MS. KOCH: Hi, I’m Kathleen Koch. Nearly 1.4 million men and women serve in the U.S. military today. Of course, their physical and their mental health has a huge impact on their ability to do their jobs to defend our country. Here to talk with us today about the importance of quality care for our servicemembers and their families is Dr. Andrew Satin. He is professor and director of gynecology and obstetrics at Johns Hopkins Medicine, and he is also a retired U.S. Air Force colonel and the recipient of numerous military service and achievement medals. Welcome Dr. Satin.
DR. SATIN: Thank you, Kathleen. Great to be with you today.
MS. KOCH: Dr. Satin, you have been providing healthcare to the military community for almost 40 years. And as I mentioned, you are a veteran yourself. So, what insight does that give you, and what do you see as some of the primary medical needs of our servicemembers today?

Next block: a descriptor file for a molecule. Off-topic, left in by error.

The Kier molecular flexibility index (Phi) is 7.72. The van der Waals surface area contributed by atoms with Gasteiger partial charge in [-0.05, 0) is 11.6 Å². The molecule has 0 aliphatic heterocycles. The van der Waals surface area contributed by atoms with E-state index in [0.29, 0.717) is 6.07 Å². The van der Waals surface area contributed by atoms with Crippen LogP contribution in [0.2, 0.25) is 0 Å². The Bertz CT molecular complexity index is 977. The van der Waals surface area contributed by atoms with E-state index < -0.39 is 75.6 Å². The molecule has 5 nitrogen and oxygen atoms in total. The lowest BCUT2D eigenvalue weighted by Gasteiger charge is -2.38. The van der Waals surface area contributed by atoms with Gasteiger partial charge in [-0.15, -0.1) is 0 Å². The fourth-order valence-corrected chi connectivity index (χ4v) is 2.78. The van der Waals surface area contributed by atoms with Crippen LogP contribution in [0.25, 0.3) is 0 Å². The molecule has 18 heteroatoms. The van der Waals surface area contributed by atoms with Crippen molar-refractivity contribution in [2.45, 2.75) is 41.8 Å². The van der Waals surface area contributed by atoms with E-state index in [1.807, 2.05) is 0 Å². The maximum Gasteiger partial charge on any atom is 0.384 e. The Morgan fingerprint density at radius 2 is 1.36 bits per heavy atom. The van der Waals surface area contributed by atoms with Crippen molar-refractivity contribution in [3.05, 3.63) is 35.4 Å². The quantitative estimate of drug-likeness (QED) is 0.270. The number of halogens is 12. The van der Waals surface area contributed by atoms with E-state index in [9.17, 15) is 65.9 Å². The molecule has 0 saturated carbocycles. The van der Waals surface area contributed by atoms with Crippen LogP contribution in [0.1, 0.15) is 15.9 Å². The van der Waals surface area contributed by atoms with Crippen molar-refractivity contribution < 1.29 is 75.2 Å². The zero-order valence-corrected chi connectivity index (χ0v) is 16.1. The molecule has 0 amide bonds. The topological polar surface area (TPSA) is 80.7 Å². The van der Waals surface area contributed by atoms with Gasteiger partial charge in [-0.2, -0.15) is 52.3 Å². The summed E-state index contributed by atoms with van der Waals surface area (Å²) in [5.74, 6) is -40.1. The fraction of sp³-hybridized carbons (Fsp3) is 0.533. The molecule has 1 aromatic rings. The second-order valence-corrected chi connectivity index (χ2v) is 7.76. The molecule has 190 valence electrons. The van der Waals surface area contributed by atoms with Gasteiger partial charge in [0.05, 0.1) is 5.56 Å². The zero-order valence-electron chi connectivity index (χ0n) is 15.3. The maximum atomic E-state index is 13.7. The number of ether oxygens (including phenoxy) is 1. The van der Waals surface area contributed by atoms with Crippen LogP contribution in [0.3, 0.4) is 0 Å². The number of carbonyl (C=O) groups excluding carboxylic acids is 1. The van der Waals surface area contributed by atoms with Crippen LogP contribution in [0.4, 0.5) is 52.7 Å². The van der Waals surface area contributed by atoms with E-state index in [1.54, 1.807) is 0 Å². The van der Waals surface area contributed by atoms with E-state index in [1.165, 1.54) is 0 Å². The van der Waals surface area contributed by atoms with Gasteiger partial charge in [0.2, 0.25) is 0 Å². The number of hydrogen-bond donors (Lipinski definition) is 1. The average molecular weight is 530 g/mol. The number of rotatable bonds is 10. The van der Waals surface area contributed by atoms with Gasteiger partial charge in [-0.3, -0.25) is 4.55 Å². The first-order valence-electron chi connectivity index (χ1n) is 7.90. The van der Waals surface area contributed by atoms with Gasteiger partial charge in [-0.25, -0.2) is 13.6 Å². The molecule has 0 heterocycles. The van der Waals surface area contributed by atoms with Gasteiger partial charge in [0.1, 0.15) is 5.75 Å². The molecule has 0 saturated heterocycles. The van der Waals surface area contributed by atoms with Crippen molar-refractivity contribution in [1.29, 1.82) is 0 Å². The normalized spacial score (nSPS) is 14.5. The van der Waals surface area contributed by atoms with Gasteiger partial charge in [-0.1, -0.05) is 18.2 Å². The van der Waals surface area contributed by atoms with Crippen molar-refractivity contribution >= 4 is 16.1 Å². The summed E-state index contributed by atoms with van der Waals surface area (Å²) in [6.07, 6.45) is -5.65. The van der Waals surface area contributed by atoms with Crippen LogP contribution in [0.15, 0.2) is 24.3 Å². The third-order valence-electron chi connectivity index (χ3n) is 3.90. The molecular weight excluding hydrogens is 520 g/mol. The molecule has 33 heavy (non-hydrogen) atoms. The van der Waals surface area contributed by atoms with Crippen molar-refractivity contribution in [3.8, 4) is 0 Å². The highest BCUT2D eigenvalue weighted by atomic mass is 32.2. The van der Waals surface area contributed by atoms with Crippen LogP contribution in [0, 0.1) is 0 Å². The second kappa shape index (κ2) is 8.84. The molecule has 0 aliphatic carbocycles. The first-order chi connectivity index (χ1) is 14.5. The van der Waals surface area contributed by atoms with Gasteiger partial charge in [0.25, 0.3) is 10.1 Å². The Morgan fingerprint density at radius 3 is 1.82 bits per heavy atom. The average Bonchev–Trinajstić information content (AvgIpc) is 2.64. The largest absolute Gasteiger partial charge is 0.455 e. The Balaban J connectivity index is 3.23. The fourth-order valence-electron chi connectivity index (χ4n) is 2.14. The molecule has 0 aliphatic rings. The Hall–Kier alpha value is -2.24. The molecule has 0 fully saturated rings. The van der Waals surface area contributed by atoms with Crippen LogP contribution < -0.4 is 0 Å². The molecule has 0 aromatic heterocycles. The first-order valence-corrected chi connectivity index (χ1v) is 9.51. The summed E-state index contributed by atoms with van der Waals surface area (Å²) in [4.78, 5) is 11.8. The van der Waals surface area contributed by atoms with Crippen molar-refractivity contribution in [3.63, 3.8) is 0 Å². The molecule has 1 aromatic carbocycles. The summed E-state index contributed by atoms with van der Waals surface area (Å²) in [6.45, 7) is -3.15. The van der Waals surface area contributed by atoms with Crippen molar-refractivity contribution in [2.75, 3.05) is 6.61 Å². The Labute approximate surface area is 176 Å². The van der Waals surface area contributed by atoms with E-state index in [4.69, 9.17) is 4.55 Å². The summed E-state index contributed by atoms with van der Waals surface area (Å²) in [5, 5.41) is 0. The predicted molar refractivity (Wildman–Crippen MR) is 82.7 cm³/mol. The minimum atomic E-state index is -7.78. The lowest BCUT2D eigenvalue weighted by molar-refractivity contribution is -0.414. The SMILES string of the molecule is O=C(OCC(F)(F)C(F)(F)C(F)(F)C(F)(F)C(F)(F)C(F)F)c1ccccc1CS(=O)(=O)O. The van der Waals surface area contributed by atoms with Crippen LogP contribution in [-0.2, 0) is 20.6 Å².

DR. SATIN: Well, Kathleen, I’ve had the honor and privilege of really only working for two organizations in my professional life, but I’m amazed how similar they
really are. Those two organizations, Department of Defense, my time in the U.S. Air Force, and for the last 15 years Johns Hopkins Medicine. And the values that were instilled in me and in the service still ring true at Hopkins, which is, you know, service before self and integrity and excellence in all we do. And I think a lot of the values of the service are shared by many of the healthcare professionals here at Hopkins in our medical organization.
MS. KOCH: People may not really realize that some nearly 16 percent of active duty military are women, and that actually includes one of my nieces. So, you are an OBGYN. Talk to us about women’s health services, and what in that area, if anything, is unique to the military and their families?